As Republicans mull their options, one possibility is a joint investigation by the House Armed Services, Foreign Affairs and Intelligence committees. That would let investigators question all the relevant agencies, said Rep. Michael Waltz (R-Fla.), rather than conducting “siloed” investigations in which each committee speaks only with the agency it oversees.
Waltz, who served in Afghanistan with the Army and is now on the Armed Services Committee, said a joint investigation of some kind would “probably be the only way” to go, though he added that the decision is in the hands of House Republican leaders.
In addition to decisions made by the Biden administration during the withdrawal, Waltz said he wants to scrutinize the ongoing efforts to evacuate at-risk Afghans, the current resettlement push in the United States, and the efforts of U.S. operatives to effectively track terrorist organizations in Afghanistan.
While administration officials have highlighted the grueling evacuation as a “historic achievement” that removed more than 120,000 people in 17 days, it also put thousands of U.S. troops and diplomatic personnel in peril as throngs of desperate people tried to reach the airport and armed Taliban fighters posted security just outside. About 170 Afghans, as well as the 13 U.S. troops, were killed in the suicide bombing attributed to the Islamic State on the airport’s outskirts; that attack was followed days later by a botched American drone strike that killed 10 civilians.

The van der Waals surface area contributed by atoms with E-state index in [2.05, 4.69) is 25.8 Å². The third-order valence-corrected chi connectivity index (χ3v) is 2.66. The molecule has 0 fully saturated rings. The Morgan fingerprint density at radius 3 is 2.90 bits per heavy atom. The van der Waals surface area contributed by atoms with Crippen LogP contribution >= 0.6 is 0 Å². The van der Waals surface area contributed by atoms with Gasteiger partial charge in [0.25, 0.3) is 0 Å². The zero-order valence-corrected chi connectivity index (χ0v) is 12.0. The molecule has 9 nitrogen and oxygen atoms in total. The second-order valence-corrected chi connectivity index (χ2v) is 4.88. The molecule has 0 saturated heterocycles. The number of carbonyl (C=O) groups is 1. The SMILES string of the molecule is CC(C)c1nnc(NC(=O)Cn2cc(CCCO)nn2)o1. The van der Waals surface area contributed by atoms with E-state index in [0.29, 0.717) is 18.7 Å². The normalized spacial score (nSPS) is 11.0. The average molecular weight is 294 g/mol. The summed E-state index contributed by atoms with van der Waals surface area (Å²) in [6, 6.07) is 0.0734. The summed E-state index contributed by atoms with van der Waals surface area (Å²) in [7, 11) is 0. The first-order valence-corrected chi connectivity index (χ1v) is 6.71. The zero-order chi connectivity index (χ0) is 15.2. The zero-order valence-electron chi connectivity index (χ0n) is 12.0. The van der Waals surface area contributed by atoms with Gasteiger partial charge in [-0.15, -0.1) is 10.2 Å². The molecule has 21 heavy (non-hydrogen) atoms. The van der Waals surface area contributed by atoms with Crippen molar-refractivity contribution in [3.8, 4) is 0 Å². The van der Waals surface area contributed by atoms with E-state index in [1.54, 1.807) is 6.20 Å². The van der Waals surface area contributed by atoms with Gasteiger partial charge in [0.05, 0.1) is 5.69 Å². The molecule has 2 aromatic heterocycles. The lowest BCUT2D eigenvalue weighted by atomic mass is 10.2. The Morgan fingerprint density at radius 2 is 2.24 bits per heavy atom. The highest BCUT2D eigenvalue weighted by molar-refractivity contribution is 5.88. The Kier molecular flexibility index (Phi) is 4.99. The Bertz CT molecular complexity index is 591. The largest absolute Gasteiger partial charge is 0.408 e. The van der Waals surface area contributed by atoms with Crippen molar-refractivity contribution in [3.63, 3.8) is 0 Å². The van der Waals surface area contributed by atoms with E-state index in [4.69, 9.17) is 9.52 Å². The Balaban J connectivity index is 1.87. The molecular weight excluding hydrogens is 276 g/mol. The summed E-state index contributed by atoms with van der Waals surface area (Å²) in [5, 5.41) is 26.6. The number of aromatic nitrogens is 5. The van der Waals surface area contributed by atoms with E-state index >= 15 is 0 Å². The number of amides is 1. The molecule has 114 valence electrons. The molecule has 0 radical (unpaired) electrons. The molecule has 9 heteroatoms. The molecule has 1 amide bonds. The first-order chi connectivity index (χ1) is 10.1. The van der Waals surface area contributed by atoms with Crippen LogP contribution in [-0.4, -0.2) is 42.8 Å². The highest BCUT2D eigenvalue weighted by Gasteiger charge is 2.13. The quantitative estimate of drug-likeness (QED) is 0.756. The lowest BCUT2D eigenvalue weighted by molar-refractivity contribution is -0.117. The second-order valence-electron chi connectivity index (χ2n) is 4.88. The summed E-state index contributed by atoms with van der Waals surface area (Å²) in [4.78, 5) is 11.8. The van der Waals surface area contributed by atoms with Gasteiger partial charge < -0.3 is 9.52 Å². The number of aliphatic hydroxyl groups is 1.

U.S. military documents released to The Washington Post in February detailed an internal conflict between the Defense and State departments over how to carry out the withdrawal. Military personnel would have been “much better prepared” to mount an orderly evacuation if “policymakers had paid attention to the indicators of what was happening on the ground,” Rear Adm. Peter Vasely, the top U.S. commander during the evacuation, later told Army investigators.
Waltz said he is wary of efforts by Democrats to broaden the scope of a House investigation to cover the entire war, noting that an independent Afghanistan War Commission already has been established by Congress to do that. Broadening the scope in the House is likely to limit how much attention is paid to decisions the Biden administration made in the months before the fall of Kabul, he said.
“I think that’s a deliberate effort to dilute the amount of time that can be spent on the withdrawal decisions,” Waltz said.
But Democrats, including some who have criticized the Biden administration, said there is value in reminding Americans that the war stretched for 20 years under two Republican and two Democratic presidents. Moulton, for example, said he supports an investigation that scrutinizes the “entirety of the conflict.”
“Look, there’s a lot of accountability to go around here,” he said. “There will be a lot of Republicans and Democrats who don’t want to examine this issue and say it’s just consigned to the past, because they don’t want to get their own party in trouble. But this is about doing right by our troops and ensuring that the mistakes in Afghanistan aren’t made again.”
Moulton said that the American effort in Afghanistan “didn’t go to hell in a handbasket with the withdrawal” and that the country does not need a “narrow investigation focused on just President Biden.” Problematic decisions were made before then, he said, including Trump’s choice to sign a deal with the Taliban that undercut the Afghan government and called for all U.S. troops to withdraw in 2021.
“If this just becomes an effort to score political points,” Moulton said, “we all lose.”